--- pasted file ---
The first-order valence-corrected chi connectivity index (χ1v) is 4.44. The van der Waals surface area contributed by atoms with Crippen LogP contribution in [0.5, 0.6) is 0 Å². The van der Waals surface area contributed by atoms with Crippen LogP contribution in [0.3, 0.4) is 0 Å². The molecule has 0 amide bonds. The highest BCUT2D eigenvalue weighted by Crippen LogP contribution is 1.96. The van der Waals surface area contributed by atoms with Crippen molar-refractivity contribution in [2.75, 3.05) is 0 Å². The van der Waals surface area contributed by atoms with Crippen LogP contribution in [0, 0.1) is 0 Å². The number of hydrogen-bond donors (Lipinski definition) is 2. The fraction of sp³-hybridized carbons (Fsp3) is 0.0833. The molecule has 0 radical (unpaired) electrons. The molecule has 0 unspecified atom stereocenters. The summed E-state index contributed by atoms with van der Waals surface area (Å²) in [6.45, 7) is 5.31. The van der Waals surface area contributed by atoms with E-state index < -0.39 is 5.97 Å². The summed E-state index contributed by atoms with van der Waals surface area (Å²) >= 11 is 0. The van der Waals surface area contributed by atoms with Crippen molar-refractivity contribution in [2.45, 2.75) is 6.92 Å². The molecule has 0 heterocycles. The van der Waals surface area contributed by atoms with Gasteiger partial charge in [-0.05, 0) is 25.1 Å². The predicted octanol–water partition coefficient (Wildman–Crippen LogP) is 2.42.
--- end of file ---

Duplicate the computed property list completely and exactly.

The first-order valence-corrected chi connectivity index (χ1v) is 4.44. The van der Waals surface area contributed by atoms with Crippen LogP contribution in [0.5, 0.6) is 0 Å². The van der Waals surface area contributed by atoms with Crippen LogP contribution in [0.3, 0.4) is 0 Å². The molecule has 0 amide bonds. The highest BCUT2D eigenvalue weighted by Crippen LogP contribution is 1.96. The van der Waals surface area contributed by atoms with Crippen molar-refractivity contribution in [2.75, 3.05) is 0 Å². The van der Waals surface area contributed by atoms with Crippen LogP contribution in [0, 0.1) is 0 Å². The number of hydrogen-bond donors (Lipinski definition) is 2. The fraction of sp³-hybridized carbons (Fsp3) is 0.0833. The molecule has 0 radical (unpaired) electrons. The molecule has 0 unspecified atom stereocenters. The summed E-state index contributed by atoms with van der Waals surface area (Å²) in [6.45, 7) is 5.31. The van der Waals surface area contributed by atoms with E-state index < -0.39 is 5.97 Å². The summed E-state index contributed by atoms with van der Waals surface area (Å²) >= 11 is 0. The van der Waals surface area contributed by atoms with Crippen molar-refractivity contribution in [2.45, 2.75) is 6.92 Å². The molecule has 0 heterocycles. The van der Waals surface area contributed by atoms with Gasteiger partial charge in [-0.05, 0) is 25.1 Å². The predicted octanol–water partition coefficient (Wildman–Crippen LogP) is 2.42.